Although cluster designs confer certain advantages in conducting PCTs, they are also characterized by significant theoretical limitations and implementation challenges (Torgerson et al. 2001) and careful consideration is needed before settling on a particular approach to randomization. The following assessment questions, adapted from Designing Multi-Center Cluster-Randomized Trials: An Introductory Toolkit (2014) may help clarify whether or not a CRT represents an appropriate design choice for answering a particular research question:
- Is the phenomenon of interest something that takes place primarily at the level of the individual patient or study participant (e.g., response to an experimental drug or comparator)? If so, a traditional RCT design may be most appropriate. However, if the phenomenon of interest affects individual patients but is primarily taking place at a different level (for example, whether implementation of new physician treatment guidelines is yielding better patient outcomes), a cluster-randomized design may be more appropriate.
- Is the proposed intervention delivered at the level of a group or organization rather than an individual study participant? For example, a study that investigated whether adoption of a new treatment guideline affected the efficiency of service provision across hospitals in a health system would lend itself to a cluster design.
- If individual participants are randomized, would it be difficult for physicians or other clinical staff to modify their approaches or behaviors in ways that allow contamination to be avoided? Similarly, is it likely that participants or study staff might have occasion or opportunity to discuss details of the study (“compare notes”) among themselves? If so, a cluster-randomized approach may be preferable for ensuring trial validity.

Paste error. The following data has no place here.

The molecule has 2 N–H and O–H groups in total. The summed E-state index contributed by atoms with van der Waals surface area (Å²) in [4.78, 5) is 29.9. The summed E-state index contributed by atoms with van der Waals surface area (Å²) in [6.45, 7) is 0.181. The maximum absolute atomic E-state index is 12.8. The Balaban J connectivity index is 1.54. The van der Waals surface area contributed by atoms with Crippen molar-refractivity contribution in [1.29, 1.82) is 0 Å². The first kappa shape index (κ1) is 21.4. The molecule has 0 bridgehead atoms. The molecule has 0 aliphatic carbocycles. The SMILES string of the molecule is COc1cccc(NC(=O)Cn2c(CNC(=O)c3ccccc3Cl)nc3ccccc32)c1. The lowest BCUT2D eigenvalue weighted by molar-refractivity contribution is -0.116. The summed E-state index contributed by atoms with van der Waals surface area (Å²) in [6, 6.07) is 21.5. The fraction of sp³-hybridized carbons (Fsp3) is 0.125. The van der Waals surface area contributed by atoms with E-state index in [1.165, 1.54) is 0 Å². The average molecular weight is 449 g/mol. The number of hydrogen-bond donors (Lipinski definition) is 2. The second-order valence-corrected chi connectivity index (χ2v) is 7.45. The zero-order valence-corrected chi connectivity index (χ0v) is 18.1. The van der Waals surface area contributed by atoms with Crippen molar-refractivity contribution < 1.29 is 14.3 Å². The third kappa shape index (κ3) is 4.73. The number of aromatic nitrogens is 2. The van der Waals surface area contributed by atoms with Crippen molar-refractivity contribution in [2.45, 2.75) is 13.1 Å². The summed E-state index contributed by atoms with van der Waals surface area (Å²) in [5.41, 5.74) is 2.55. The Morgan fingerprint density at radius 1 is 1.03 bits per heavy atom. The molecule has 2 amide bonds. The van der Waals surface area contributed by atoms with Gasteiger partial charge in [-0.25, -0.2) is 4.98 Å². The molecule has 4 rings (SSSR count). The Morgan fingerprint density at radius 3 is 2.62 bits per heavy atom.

Finally, it is important to consider that any cluster-randomized design will introduce an important statistical effect known as clustering. When several participants (a cluster) are subjected to similar circumstances that may differ from those of other clusters, such as patients within the same ward being treated by the same providers, their outcomes can be correlated (please see also "Intraclass Correlation" under Analysis Plan). This important consideration should be addressed both when randomizing and when calculating the required sample size for a given power for the study.
For additional information about design considerations, please see Designing with Implementation and Dissemination in Mind.